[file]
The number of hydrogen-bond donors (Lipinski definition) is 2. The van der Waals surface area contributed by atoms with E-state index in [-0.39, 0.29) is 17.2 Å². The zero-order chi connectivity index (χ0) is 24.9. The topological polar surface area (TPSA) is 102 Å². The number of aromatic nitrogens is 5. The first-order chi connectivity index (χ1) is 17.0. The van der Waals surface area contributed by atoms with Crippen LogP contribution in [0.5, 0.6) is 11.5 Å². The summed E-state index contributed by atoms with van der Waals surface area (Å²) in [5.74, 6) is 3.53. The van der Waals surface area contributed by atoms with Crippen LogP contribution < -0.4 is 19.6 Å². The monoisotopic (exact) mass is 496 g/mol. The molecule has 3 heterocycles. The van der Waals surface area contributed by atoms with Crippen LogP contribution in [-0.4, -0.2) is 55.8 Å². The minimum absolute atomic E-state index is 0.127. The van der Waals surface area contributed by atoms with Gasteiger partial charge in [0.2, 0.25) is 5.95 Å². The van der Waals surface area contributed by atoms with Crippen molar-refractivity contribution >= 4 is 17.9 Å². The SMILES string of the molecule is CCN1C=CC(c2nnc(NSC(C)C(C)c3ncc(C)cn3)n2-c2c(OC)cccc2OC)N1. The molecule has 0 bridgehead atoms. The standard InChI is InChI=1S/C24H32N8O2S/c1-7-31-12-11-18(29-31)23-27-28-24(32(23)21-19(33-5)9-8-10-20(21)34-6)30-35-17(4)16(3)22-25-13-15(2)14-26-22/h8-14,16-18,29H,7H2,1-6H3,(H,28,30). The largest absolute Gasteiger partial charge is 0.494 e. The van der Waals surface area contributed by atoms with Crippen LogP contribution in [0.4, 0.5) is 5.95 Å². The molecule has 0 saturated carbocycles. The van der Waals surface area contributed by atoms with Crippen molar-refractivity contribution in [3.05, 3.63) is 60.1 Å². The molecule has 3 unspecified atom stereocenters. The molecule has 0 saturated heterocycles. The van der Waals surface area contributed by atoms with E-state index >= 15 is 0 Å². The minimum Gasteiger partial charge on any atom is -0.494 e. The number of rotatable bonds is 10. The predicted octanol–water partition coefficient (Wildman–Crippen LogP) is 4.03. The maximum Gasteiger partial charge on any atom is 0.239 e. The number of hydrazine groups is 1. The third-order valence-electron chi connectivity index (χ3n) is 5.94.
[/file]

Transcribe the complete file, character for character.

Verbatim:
The number of hydrogen-bond donors (Lipinski definition) is 2. The van der Waals surface area contributed by atoms with E-state index in [-0.39, 0.29) is 17.2 Å². The zero-order chi connectivity index (χ0) is 24.9. The topological polar surface area (TPSA) is 102 Å². The number of aromatic nitrogens is 5. The first-order chi connectivity index (χ1) is 17.0. The van der Waals surface area contributed by atoms with Crippen LogP contribution in [0.5, 0.6) is 11.5 Å². The summed E-state index contributed by atoms with van der Waals surface area (Å²) in [5.74, 6) is 3.53. The van der Waals surface area contributed by atoms with Crippen LogP contribution < -0.4 is 19.6 Å². The monoisotopic (exact) mass is 496 g/mol. The molecule has 3 heterocycles. The van der Waals surface area contributed by atoms with Crippen LogP contribution in [-0.4, -0.2) is 55.8 Å². The minimum absolute atomic E-state index is 0.127. The van der Waals surface area contributed by atoms with Gasteiger partial charge in [0.2, 0.25) is 5.95 Å². The van der Waals surface area contributed by atoms with Crippen molar-refractivity contribution >= 4 is 17.9 Å². The SMILES string of the molecule is CCN1C=CC(c2nnc(NSC(C)C(C)c3ncc(C)cn3)n2-c2c(OC)cccc2OC)N1. The molecule has 0 bridgehead atoms. The standard InChI is InChI=1S/C24H32N8O2S/c1-7-31-12-11-18(29-31)23-27-28-24(32(23)21-19(33-5)9-8-10-20(21)34-6)30-35-17(4)16(3)22-25-13-15(2)14-26-22/h8-14,16-18,29H,7H2,1-6H3,(H,28,30). The largest absolute Gasteiger partial charge is 0.494 e. The van der Waals surface area contributed by atoms with Crippen LogP contribution in [0.4, 0.5) is 5.95 Å². The molecule has 0 saturated carbocycles. The van der Waals surface area contributed by atoms with Crippen molar-refractivity contribution in [3.05, 3.63) is 60.1 Å². The molecule has 3 unspecified atom stereocenters. The molecule has 0 saturated heterocycles. The van der Waals surface area contributed by atoms with E-state index >= 15 is 0 Å². The minimum Gasteiger partial charge on any atom is -0.494 e. The number of rotatable bonds is 10. The predicted octanol–water partition coefficient (Wildman–Crippen LogP) is 4.03. The maximum Gasteiger partial charge on any atom is 0.239 e. The number of hydrazine groups is 1. The third-order valence-electron chi connectivity index (χ3n) is 5.94.